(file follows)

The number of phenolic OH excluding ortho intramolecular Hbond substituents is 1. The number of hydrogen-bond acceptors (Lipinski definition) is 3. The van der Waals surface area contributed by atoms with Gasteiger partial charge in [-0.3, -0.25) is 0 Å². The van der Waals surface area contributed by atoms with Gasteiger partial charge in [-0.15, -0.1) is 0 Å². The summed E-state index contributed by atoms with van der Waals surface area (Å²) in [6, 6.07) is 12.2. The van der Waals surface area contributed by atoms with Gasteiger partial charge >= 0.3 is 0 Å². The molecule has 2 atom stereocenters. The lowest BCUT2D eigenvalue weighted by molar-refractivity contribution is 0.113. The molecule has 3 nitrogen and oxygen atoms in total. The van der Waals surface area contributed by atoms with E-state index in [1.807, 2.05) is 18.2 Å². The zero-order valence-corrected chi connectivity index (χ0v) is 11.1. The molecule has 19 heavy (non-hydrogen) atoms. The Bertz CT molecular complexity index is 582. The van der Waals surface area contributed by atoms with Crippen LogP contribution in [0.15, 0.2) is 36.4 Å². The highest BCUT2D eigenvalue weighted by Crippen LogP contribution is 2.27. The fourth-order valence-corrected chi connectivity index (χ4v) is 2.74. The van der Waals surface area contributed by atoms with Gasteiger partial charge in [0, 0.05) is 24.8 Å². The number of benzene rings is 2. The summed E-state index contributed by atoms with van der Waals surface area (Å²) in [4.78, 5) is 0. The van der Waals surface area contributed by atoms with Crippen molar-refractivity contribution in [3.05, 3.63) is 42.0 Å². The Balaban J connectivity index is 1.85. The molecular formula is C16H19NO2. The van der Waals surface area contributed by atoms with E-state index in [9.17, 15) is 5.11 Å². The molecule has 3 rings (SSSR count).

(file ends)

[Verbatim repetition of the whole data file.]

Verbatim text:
The number of phenolic OH excluding ortho intramolecular Hbond substituents is 1. The number of hydrogen-bond acceptors (Lipinski definition) is 3. The van der Waals surface area contributed by atoms with Gasteiger partial charge in [-0.3, -0.25) is 0 Å². The van der Waals surface area contributed by atoms with Gasteiger partial charge in [-0.15, -0.1) is 0 Å². The summed E-state index contributed by atoms with van der Waals surface area (Å²) in [6, 6.07) is 12.2. The van der Waals surface area contributed by atoms with Gasteiger partial charge >= 0.3 is 0 Å². The molecule has 2 atom stereocenters. The lowest BCUT2D eigenvalue weighted by molar-refractivity contribution is 0.113. The molecule has 3 nitrogen and oxygen atoms in total. The van der Waals surface area contributed by atoms with E-state index in [1.807, 2.05) is 18.2 Å². The zero-order valence-corrected chi connectivity index (χ0v) is 11.1. The molecule has 19 heavy (non-hydrogen) atoms. The Bertz CT molecular complexity index is 582. The van der Waals surface area contributed by atoms with Crippen LogP contribution in [0.15, 0.2) is 36.4 Å². The highest BCUT2D eigenvalue weighted by Crippen LogP contribution is 2.27. The fourth-order valence-corrected chi connectivity index (χ4v) is 2.74. The van der Waals surface area contributed by atoms with Gasteiger partial charge in [0, 0.05) is 24.8 Å². The number of benzene rings is 2. The summed E-state index contributed by atoms with van der Waals surface area (Å²) in [4.78, 5) is 0. The van der Waals surface area contributed by atoms with Crippen molar-refractivity contribution in [3.05, 3.63) is 42.0 Å². The Balaban J connectivity index is 1.85. The molecular formula is C16H19NO2. The van der Waals surface area contributed by atoms with E-state index in [9.17, 15) is 5.11 Å². The molecule has 3 rings (SSSR count).